The point of departure of our research is that the digital screen, just like Deleuze’s concept of cinema, can be perceived as an automaton. This means that it automatically creates a particular kind of attention, “producing a shock to thought, communicating vibrations to the cortex, touching the nervous and cerebral system directly” (Gilles Deleuze, Cinema 2. The Time-Image. Minneapolis: University of Minnesota Press, 1989, 156).
In the everydayness of life, it could be argued that the digital screen produces not only scripts and algorithms but also culturally coded events that are not necessarily unproblematic. A particular kind of loss of identity can characterise the screen experience. An example of this is that the individual, by means of the screen, imitates patterns like that of the selfie, producing and consuming this or that particular “I.” Simultaneously, however, the individual does not know anymore who or what this “I” is or could be, nor how this “I” has to relate to the world, which also increasingly receives its meaning from within tethered digital time and space.
At the same time, the digital screen offers new possibilities to study the world and oneself. The intention of this research is to look for the conditions that make this possible. This poses the question of how the screen can function as a spiritual automaton. According to Deleuze, the power of cinema does not simply lie in the logic of a medium that supposedly yields its potentiality automatically. Rather, because of and from within cinema, the spectator instead of imitating life can and has to reset it in a way. Deleuze’s research into cinema can be interpreted as a quest to find the conditions that allow the automaton to become spiritual, a question we revisit in connection with the digital screen. Looking artistically at the screen can be interpreted as a pedagogy in relation to this object; that is, research concerning conditions and particular kinds of limitations that produce new ways of thinking that cannot be compared with mere communication and information. In that sense, the question arises of how experiences with the digital screen can disclose particular forms of thinking and open up new ways of being in the world that otherwise might fall into oblivion.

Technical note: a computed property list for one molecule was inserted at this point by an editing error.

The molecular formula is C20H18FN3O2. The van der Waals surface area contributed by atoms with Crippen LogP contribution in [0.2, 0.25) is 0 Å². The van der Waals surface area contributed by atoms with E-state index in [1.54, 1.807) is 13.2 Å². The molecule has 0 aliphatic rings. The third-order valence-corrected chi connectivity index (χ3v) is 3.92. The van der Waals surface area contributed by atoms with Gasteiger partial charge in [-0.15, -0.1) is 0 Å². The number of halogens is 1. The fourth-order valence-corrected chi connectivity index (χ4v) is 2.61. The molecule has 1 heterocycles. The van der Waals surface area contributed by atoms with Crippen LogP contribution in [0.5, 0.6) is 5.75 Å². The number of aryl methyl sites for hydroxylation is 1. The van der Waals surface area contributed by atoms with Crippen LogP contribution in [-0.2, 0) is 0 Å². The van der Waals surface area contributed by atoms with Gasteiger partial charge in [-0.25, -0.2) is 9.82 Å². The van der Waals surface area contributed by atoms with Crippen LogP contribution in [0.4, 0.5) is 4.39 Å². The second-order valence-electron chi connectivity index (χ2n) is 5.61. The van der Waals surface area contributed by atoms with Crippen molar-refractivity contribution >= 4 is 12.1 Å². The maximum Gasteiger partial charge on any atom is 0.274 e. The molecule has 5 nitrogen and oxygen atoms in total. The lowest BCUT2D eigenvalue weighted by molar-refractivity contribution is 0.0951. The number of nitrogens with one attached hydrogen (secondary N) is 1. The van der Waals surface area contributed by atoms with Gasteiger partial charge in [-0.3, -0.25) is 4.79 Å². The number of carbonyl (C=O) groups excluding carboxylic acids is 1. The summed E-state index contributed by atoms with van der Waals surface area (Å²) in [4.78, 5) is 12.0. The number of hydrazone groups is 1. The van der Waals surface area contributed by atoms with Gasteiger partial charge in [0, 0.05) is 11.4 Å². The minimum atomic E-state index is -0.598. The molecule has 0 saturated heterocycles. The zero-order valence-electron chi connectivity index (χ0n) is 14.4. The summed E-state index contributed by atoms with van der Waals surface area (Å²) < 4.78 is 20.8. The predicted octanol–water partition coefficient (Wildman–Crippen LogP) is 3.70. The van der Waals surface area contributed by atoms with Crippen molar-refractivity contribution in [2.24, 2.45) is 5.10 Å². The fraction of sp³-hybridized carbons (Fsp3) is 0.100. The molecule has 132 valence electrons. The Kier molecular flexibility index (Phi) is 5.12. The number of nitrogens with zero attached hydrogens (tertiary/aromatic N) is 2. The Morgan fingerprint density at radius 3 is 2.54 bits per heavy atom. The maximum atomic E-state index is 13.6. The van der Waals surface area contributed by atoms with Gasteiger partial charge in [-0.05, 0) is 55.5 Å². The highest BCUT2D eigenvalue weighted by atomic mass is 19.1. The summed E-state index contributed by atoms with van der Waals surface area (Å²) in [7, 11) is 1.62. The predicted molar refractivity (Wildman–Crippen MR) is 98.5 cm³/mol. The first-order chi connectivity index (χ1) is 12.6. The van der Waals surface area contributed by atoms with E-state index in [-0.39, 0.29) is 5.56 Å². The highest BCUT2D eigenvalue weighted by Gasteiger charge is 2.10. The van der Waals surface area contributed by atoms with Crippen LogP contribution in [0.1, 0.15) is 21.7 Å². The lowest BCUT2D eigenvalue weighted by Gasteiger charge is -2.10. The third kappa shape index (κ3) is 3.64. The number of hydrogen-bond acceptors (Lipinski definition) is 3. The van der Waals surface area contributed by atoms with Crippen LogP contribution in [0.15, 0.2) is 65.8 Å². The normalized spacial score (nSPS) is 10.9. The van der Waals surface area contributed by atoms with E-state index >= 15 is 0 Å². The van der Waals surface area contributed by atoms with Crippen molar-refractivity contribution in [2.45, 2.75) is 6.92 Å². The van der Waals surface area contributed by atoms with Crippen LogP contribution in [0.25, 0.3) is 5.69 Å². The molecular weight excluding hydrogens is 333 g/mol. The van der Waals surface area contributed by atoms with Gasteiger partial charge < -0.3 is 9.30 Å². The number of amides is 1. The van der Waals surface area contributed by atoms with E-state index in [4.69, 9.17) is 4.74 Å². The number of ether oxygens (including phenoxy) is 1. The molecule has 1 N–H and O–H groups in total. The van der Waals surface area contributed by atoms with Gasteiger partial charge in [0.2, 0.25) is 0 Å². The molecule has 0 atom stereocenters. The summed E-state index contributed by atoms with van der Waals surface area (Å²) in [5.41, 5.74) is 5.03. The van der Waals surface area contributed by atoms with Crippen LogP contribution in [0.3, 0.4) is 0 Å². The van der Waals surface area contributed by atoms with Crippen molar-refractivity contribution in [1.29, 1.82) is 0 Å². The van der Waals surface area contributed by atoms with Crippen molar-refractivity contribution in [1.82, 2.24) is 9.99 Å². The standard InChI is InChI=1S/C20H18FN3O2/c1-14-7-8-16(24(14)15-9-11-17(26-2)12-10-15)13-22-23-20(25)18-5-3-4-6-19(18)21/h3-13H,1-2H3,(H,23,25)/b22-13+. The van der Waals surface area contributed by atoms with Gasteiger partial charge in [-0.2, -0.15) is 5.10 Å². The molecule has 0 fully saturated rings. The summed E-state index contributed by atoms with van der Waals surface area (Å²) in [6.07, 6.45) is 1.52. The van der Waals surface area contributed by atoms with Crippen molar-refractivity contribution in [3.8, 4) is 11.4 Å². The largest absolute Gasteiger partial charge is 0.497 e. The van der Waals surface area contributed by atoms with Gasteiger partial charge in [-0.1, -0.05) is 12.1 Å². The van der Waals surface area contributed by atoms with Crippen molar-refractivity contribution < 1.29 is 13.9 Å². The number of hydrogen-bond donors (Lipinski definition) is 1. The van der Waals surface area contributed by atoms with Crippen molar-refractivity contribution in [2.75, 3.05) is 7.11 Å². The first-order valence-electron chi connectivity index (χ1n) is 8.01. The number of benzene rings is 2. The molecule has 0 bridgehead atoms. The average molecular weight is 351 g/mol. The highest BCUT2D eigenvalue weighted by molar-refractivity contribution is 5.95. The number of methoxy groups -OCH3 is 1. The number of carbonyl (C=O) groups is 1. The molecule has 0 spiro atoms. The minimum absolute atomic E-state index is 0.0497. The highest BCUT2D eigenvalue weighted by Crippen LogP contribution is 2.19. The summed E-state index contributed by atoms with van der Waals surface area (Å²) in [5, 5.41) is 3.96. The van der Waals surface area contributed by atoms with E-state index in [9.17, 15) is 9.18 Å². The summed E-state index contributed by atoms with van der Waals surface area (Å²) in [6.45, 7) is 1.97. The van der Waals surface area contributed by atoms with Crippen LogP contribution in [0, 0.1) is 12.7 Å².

In this presentation/paper therefore we want to present a particular research project we have set up, in which we want to experiment with the potentiality of the digital screen. In the project we explore how it is possible to think about an online course in which the internet is understood not as an efficient tool to enhance one’s individual development but as a technology that has a particular materiality, and in its materiality is operative in itself. We want to do experiments in which the virtuality of the internet becomes real/material.
Instead of just catching attention, we do experiments in which we try to generate attention, which implies a slowing down of digital time. This is part of a way of thinking of art education as a collective practice that allows inhabiting the matter at hand.
about the author(s)
Pieter-Jan Decoster is a PhD student at Ghent University. He currently works as an assistant and researcher at the Department of Educational Studies. His research focuses on the French philosopher Gilles Deleuze and the relevance of contemporary education in relation to digital screen culture.
info & contact
Ghent University, B
pieterjan.decoster [AT] gmail.com
Nancy Vansieleghem works at LUCA School of Arts, Ghent campus, where she teaches courses in pedagogy, psychology, and communication in (audio-)visual arts. She coordinates the research group Art, Practices and Education. Her research is on the potentiality of philosophy and childhood within educational (research) practices. Currently she explores the artistic potentiality of screen learning by setting up collective online experiments.
info & contact
Luca School of Arts, Ghent, BE
nancy.vansieleghem [AT] luca-arts.be